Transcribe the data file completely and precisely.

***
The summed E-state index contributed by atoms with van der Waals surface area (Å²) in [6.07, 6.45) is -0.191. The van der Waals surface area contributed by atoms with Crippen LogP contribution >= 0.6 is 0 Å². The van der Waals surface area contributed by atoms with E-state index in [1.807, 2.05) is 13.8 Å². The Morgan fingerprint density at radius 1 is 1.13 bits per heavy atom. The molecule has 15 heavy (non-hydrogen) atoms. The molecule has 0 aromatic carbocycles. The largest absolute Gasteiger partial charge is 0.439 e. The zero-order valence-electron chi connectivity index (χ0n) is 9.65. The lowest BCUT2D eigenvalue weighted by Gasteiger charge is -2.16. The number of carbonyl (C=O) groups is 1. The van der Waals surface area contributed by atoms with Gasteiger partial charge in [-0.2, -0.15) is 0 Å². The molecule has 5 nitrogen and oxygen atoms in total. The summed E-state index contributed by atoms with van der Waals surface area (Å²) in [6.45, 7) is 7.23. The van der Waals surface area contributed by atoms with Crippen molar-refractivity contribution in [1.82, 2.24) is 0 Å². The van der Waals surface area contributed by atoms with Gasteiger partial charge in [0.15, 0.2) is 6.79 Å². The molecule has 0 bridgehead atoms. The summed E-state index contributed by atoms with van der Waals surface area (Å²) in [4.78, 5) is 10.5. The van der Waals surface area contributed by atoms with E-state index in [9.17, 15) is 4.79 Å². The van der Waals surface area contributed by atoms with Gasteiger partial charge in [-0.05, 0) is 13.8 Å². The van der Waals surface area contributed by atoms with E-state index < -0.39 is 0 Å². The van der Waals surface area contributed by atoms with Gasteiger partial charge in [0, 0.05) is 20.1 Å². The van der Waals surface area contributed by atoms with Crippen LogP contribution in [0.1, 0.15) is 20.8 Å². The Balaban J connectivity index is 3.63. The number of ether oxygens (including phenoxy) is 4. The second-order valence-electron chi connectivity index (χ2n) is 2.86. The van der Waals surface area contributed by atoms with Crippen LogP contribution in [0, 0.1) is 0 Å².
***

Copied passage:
The summed E-state index contributed by atoms with van der Waals surface area (Å²) in [6.07, 6.45) is -0.191. The van der Waals surface area contributed by atoms with Crippen LogP contribution >= 0.6 is 0 Å². The van der Waals surface area contributed by atoms with E-state index in [1.807, 2.05) is 13.8 Å². The Morgan fingerprint density at radius 1 is 1.13 bits per heavy atom. The molecule has 15 heavy (non-hydrogen) atoms. The molecule has 0 aromatic carbocycles. The largest absolute Gasteiger partial charge is 0.439 e. The zero-order valence-electron chi connectivity index (χ0n) is 9.65. The lowest BCUT2D eigenvalue weighted by Gasteiger charge is -2.16. The number of carbonyl (C=O) groups is 1. The van der Waals surface area contributed by atoms with Gasteiger partial charge in [-0.2, -0.15) is 0 Å². The molecule has 5 nitrogen and oxygen atoms in total. The summed E-state index contributed by atoms with van der Waals surface area (Å²) in [6.45, 7) is 7.23. The van der Waals surface area contributed by atoms with Crippen molar-refractivity contribution in [1.82, 2.24) is 0 Å². The van der Waals surface area contributed by atoms with Gasteiger partial charge in [0.15, 0.2) is 6.79 Å². The molecule has 0 bridgehead atoms. The summed E-state index contributed by atoms with van der Waals surface area (Å²) in [4.78, 5) is 10.5. The van der Waals surface area contributed by atoms with E-state index in [9.17, 15) is 4.79 Å². The van der Waals surface area contributed by atoms with Gasteiger partial charge in [-0.05, 0) is 13.8 Å². The van der Waals surface area contributed by atoms with E-state index < -0.39 is 0 Å². The van der Waals surface area contributed by atoms with Gasteiger partial charge in [0, 0.05) is 20.1 Å². The van der Waals surface area contributed by atoms with Crippen LogP contribution in [0.1, 0.15) is 20.8 Å². The Balaban J connectivity index is 3.63. The number of ether oxygens (including phenoxy) is 4. The second-order valence-electron chi connectivity index (χ2n) is 2.86. The van der Waals surface area contributed by atoms with Crippen LogP contribution in [0, 0.1) is 0 Å².